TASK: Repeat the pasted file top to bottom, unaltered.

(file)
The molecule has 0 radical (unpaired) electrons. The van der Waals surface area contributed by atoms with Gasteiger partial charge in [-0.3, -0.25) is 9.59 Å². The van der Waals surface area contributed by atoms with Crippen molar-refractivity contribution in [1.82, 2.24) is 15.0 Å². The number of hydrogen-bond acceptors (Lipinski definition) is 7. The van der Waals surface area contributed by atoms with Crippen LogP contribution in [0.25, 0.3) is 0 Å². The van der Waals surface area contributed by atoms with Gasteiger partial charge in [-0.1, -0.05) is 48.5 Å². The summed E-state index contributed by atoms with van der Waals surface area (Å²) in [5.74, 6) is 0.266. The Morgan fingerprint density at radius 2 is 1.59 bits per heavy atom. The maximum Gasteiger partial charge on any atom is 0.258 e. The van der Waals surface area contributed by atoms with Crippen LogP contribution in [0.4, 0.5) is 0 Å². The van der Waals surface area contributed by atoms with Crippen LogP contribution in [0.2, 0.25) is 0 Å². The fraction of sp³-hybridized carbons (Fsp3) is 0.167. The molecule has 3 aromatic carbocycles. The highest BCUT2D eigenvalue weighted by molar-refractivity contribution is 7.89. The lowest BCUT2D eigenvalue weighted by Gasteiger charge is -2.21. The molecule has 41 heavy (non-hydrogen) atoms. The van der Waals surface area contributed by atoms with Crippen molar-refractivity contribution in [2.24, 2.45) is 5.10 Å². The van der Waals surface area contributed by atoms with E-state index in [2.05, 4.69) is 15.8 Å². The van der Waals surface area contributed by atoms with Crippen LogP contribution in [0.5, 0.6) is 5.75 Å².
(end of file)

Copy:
The molecule has 0 radical (unpaired) electrons. The van der Waals surface area contributed by atoms with Gasteiger partial charge in [-0.3, -0.25) is 9.59 Å². The van der Waals surface area contributed by atoms with Crippen molar-refractivity contribution in [1.82, 2.24) is 15.0 Å². The number of hydrogen-bond acceptors (Lipinski definition) is 7. The van der Waals surface area contributed by atoms with Crippen LogP contribution in [0.25, 0.3) is 0 Å². The van der Waals surface area contributed by atoms with Gasteiger partial charge in [-0.1, -0.05) is 48.5 Å². The summed E-state index contributed by atoms with van der Waals surface area (Å²) in [5.74, 6) is 0.266. The Morgan fingerprint density at radius 2 is 1.59 bits per heavy atom. The maximum Gasteiger partial charge on any atom is 0.258 e. The van der Waals surface area contributed by atoms with Crippen LogP contribution in [0.4, 0.5) is 0 Å². The van der Waals surface area contributed by atoms with Crippen LogP contribution in [0.2, 0.25) is 0 Å². The fraction of sp³-hybridized carbons (Fsp3) is 0.167. The molecule has 3 aromatic carbocycles. The highest BCUT2D eigenvalue weighted by molar-refractivity contribution is 7.89. The lowest BCUT2D eigenvalue weighted by Gasteiger charge is -2.21. The molecule has 41 heavy (non-hydrogen) atoms. The van der Waals surface area contributed by atoms with Crippen molar-refractivity contribution in [2.24, 2.45) is 5.10 Å². The van der Waals surface area contributed by atoms with E-state index in [2.05, 4.69) is 15.8 Å². The van der Waals surface area contributed by atoms with Crippen LogP contribution in [0.5, 0.6) is 5.75 Å².